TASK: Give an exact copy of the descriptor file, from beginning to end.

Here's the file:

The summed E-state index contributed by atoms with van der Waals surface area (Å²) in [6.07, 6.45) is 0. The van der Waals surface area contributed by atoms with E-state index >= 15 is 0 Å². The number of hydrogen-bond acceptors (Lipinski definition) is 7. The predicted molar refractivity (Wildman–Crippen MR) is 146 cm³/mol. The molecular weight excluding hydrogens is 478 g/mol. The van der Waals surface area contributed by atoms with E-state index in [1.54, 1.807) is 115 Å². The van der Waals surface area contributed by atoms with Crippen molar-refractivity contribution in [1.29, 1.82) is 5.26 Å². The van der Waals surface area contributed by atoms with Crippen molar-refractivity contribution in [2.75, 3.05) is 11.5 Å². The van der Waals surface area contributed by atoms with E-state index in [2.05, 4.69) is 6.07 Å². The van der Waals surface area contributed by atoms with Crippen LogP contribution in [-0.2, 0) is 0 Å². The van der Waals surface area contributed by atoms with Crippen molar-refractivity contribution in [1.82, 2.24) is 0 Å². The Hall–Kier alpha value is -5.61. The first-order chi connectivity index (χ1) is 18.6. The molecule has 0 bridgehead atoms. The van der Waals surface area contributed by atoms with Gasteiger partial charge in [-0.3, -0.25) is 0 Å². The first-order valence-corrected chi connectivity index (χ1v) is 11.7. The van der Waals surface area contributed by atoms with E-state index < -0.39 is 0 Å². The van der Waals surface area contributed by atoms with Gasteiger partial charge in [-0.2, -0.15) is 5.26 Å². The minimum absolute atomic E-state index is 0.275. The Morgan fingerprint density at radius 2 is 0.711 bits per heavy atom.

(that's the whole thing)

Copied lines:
The summed E-state index contributed by atoms with van der Waals surface area (Å²) in [6.07, 6.45) is 0. The van der Waals surface area contributed by atoms with E-state index >= 15 is 0 Å². The number of hydrogen-bond acceptors (Lipinski definition) is 7. The predicted molar refractivity (Wildman–Crippen MR) is 146 cm³/mol. The molecular weight excluding hydrogens is 478 g/mol. The van der Waals surface area contributed by atoms with E-state index in [1.54, 1.807) is 115 Å². The van der Waals surface area contributed by atoms with Crippen molar-refractivity contribution in [1.29, 1.82) is 5.26 Å². The van der Waals surface area contributed by atoms with Crippen molar-refractivity contribution in [2.75, 3.05) is 11.5 Å². The van der Waals surface area contributed by atoms with E-state index in [2.05, 4.69) is 6.07 Å². The van der Waals surface area contributed by atoms with Crippen LogP contribution in [-0.2, 0) is 0 Å². The van der Waals surface area contributed by atoms with Crippen molar-refractivity contribution in [1.82, 2.24) is 0 Å². The Hall–Kier alpha value is -5.61. The first-order chi connectivity index (χ1) is 18.6. The molecule has 0 bridgehead atoms. The van der Waals surface area contributed by atoms with Gasteiger partial charge in [-0.3, -0.25) is 0 Å². The first-order valence-corrected chi connectivity index (χ1v) is 11.7. The van der Waals surface area contributed by atoms with E-state index < -0.39 is 0 Å². The van der Waals surface area contributed by atoms with Gasteiger partial charge in [-0.2, -0.15) is 5.26 Å². The minimum absolute atomic E-state index is 0.275. The Morgan fingerprint density at radius 2 is 0.711 bits per heavy atom.